CIOs Must Exploit Smartphones, Tablets and Cloud Services

IT departments were slow to adopt the PC. Adam Hartung says CIOs need to learn from that mistake and be bold about adopting cloud services and mobile computing.

I'll never forget a conversation I had with the head of IT at PepsiCo's Pizza Hut division in 1984. At the time, Pizza Hut's technology operation was completely mainframe-based. The IT chief (who had a PhD in computer science) told me clearly, and quite loudly, that PCs were toys that would never be part of his organization. Over his dead body.

Unfortunately, it turned out that way, figuratively speaking. PCs eventually became the primary technology for Pizza Hut employees to build spreadsheets, write memos and create presentations. In the field, PCs became the dominant technology at the point of sale. The CIO failed.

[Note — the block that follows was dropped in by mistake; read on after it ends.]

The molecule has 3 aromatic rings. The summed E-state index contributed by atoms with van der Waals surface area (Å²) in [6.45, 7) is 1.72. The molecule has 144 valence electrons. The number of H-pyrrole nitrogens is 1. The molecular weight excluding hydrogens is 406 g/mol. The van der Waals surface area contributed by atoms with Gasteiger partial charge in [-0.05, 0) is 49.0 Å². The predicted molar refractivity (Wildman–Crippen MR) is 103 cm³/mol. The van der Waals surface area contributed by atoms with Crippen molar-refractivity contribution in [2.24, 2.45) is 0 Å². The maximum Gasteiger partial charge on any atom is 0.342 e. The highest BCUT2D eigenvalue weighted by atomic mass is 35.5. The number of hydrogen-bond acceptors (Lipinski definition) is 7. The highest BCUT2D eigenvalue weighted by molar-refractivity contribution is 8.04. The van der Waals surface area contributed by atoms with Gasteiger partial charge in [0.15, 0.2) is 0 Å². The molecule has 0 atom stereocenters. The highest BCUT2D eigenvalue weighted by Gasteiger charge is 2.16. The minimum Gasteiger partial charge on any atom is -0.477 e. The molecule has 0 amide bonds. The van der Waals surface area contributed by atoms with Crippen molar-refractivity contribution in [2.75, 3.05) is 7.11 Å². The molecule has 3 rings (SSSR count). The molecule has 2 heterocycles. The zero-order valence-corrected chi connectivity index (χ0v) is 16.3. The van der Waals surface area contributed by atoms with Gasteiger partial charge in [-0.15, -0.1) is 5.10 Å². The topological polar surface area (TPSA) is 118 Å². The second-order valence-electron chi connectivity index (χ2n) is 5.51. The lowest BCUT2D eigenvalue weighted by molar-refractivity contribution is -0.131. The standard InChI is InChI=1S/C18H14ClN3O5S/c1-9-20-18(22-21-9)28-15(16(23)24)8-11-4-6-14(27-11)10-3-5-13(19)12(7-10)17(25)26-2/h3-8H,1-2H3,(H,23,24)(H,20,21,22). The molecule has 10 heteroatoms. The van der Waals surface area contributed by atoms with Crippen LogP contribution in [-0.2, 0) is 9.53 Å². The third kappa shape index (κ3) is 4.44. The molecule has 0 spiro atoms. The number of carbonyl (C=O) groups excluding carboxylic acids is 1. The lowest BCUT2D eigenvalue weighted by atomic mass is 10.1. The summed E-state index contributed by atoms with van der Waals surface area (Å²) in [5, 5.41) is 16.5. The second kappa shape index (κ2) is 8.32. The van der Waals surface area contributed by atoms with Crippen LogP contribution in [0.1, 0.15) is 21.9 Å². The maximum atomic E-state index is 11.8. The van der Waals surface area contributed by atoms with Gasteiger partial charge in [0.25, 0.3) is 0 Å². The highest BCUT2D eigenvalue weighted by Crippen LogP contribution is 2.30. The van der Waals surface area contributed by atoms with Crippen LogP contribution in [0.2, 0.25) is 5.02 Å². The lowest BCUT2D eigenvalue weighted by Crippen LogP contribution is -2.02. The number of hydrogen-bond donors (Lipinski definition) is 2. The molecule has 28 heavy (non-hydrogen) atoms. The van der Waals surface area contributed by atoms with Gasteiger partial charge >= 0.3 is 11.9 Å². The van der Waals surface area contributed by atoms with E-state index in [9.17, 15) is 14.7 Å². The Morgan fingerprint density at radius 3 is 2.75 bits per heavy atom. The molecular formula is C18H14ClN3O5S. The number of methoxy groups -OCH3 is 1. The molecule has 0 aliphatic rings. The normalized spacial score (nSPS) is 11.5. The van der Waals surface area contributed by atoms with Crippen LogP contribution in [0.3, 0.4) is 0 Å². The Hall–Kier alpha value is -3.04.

Oh my, that was painful.

This, far too often, is the norm. Technology revolutions are ignored--or worse, downplayed--by IT departments that are stuck maintaining legacy hardware and software, about which IT employees have deep knowledge. Meanwhile, end users see great potential in new technologies, but they're stymied by an IT department that's stuck in the "show me it's better" mind-set.

Oh, and the "IT controls the budget" mind-set. Ouch.

Now we have employees taking advantage of cloud services, smartphones, tablets and app stores to get their work done. Under pressure to produce quarterly results, these end users--from front-line managers to C-level execs--don't care about the in-house ERP or CRM application, or IT's official standards for PC or BlackBerry use. They're ready to follow the Nike motto: Just do it.

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